6. Compliance with Tenancy Agreement: You must comply with any special terms in your tenancy agreement.
  7. Notice: You must give the landlord proper notice when you are ending the tenancy.

Remember, knowing your rights and responsibilities as a tenant is like knowing the steps to an Irish jig – it can help you navigate the dance floor of Dublin’s rental market with confidence and grace.

Getting Around Dublin – Public Transportation

Dublin might be a bustling city, but getting around is as smooth as a pint of Guinness, thanks to its efficient public transportation system. Whether you’re commuting to university, exploring the city, or heading out for a night on the town, Dublin’s buses, trams, and trains have got you covered.

Dublin Bus: Dublin Bus is the main bus service operator in Dublin. It operates a network of 110 radial, cross-city and peripheral routes and 18-night routes in the city and the Greater Dublin Area. The main radial routes are focused upon Dublin’s sixteen Quality Bus Corridors, which provide buses with the advantage of bus lanes during peak hours to avoid the city’s notorious traffic congestion.

Luas: The Luas is Dublin’s tram system, and it’s a quick and convenient way to get around the city. There are two lines – the Green Line, which runs from Broombridge in North Dublin to Bride’s Glen in the south, and the Red Line, which runs from The Point in East Wall to Tallaght in the West.

DART and Commuter Rail: The DART (Dublin Area Rapid Transit) is a rail network serving the coastline and city centre, from Malahide and Howth in north County Dublin southwards as far as Greystones, Co Wicklow. Commuter Rail services extend from the existing DART network, with services operating from Dublin’s city centre to northern County Dublin and south as far as County Wicklow.

Bikes: Dublin also has a popular bike-sharing scheme called DublinBikes, with stations all over the city. It’s a great way to get around, especially in the city centre where distances are short and there are plenty of bike lanes.

Remember, whether you’re taking the bus, tram, or train, always check the timetables and plan your journey in advance. And don’t forget to tap on and off with your Leap Card to pay for your journey. It’s like the Irish say, “A good start is half the work!”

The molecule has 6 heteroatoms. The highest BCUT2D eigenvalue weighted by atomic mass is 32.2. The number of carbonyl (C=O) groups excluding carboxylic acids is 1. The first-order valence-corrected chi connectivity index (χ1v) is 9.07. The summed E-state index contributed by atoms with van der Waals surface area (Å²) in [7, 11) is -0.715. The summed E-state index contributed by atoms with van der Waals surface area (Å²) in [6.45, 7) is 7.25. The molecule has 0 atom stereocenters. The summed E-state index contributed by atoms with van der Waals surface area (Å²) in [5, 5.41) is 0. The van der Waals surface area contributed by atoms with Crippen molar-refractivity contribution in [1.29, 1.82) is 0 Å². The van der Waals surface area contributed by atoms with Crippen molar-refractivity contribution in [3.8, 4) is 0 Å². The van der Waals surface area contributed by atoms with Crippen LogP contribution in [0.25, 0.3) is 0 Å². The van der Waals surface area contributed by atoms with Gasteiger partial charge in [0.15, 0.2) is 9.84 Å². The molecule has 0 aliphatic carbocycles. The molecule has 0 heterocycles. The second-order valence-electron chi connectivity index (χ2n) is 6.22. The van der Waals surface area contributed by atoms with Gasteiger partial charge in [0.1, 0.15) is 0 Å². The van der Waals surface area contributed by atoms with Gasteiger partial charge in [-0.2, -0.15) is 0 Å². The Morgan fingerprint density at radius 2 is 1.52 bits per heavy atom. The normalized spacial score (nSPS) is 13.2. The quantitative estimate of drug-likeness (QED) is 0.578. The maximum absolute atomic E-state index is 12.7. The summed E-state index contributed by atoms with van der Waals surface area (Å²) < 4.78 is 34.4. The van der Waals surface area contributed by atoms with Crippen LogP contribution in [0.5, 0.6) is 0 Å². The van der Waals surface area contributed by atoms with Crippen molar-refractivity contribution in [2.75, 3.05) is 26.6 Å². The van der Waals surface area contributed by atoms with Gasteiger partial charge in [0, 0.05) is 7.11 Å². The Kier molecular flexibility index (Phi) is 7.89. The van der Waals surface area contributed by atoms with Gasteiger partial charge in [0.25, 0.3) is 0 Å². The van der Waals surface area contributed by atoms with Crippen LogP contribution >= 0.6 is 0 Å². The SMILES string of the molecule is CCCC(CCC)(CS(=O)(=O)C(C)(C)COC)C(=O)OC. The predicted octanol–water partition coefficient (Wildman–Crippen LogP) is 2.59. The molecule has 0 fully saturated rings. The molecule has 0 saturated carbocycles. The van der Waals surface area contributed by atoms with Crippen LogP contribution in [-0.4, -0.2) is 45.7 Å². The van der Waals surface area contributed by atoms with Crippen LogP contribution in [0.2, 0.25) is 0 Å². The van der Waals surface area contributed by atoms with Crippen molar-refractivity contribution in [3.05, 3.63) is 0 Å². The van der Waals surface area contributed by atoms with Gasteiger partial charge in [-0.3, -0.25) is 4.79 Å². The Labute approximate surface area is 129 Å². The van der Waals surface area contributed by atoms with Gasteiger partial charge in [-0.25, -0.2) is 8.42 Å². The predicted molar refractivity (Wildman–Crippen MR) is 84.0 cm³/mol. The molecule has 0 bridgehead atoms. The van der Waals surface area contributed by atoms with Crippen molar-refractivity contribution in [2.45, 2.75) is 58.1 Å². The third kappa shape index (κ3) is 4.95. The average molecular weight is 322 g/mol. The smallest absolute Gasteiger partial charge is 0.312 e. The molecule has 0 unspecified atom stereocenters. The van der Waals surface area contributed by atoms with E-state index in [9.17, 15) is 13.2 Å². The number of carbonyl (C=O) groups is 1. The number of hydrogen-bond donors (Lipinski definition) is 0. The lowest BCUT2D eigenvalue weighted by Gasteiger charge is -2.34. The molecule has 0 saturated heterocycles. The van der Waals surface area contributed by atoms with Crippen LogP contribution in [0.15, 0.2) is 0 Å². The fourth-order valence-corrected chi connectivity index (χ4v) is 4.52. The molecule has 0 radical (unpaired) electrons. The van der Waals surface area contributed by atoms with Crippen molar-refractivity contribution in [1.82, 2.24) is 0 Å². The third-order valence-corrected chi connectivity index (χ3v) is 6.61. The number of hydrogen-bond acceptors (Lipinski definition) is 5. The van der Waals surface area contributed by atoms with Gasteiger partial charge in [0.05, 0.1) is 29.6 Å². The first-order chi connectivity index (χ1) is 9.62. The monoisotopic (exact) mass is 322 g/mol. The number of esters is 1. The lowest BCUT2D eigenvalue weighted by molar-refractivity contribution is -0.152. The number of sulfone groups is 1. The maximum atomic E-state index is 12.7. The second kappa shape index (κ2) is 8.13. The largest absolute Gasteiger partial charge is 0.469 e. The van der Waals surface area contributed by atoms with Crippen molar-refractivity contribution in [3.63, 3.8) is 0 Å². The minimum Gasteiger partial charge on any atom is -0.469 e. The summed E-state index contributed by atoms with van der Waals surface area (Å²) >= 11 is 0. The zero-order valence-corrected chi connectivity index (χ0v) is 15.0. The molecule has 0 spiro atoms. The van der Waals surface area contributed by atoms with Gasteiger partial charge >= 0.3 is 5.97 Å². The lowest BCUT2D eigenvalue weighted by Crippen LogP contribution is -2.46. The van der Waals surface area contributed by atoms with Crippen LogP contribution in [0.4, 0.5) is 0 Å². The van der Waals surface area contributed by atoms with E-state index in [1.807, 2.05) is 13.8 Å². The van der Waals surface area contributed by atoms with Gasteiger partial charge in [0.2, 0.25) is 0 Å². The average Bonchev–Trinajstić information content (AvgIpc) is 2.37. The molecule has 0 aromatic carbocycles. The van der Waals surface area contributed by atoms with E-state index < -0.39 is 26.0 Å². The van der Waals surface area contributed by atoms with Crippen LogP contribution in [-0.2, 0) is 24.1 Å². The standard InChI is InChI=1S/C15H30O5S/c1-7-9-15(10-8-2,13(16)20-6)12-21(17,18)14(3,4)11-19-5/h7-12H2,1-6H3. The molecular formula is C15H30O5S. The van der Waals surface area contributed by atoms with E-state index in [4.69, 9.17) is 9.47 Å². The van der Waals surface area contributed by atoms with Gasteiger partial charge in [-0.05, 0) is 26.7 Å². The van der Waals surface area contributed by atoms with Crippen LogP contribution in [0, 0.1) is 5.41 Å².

Conclusion – Embrace the Dublin Student Life

Congratulations! You’ve made it to the end of our guide to finding student housing in Dublin. By now, you should understand the Dublin housing market, the types of student accommodation available, the costs involved, and your rights and responsibilities as a tenant.

But finding a place to live is just the first step in your Dublin adventure. Now it’s time to embrace the Dublin student life. Attend lectures, join clubs, make new friends, explore the city, and most importantly, have fun.

Remember, studying in Dublin is like drinking a pint of Guinness – it’s an experience to be savoured. So, take a deep breath, dive in, and enjoy every moment. And who knows, you might even find a four-leaf clover along the way!

Here’s an Irish blessing to send you on your way: “May your pockets be heavy and your heart be light, and may good luck pursue you each morning and night.”

And that’s a wrap! If you have any more questions or need further information, don’t hesitate to ask. Sláinte!

Frequently Asked Questions

▷ What types of student housing are available in Dublin?

There are several types of student housing available in Dublin, including university dormitories, private student residences, shared houses, and private rentals. Each type has its own advantages and costs, so it’s important to consider your needs and budget when choosing.

▷ How much does student housing cost in Dublin?

The cost of student housing in Dublin varies depending on the type and location of the accommodation. On average, you can expect to pay around €1,800 per month for a one-bedroom apartment in the city centre, or €1,400 per month for a similar apartment outside the city centre.

▷ What are my rights and responsibilities as a tenant in Dublin?

As a tenant in Dublin, you have the right to quiet and exclusive enjoyment of your home, to have necessary repairs carried out, and to refer disputes to the Residential Tenancies Board. You are also responsible for paying rent on time, keeping the property in good order, and complying with the terms of your tenancy agreement.

▷ What is student life like in Dublin?

Student life in Dublin is vibrant and diverse. The city is home to world-class universities, a rich history and culture, lively nightlife, and beautiful nature. As a student, you’ll have the opportunity to join clubs, make new friends, and explore all Dublin offers.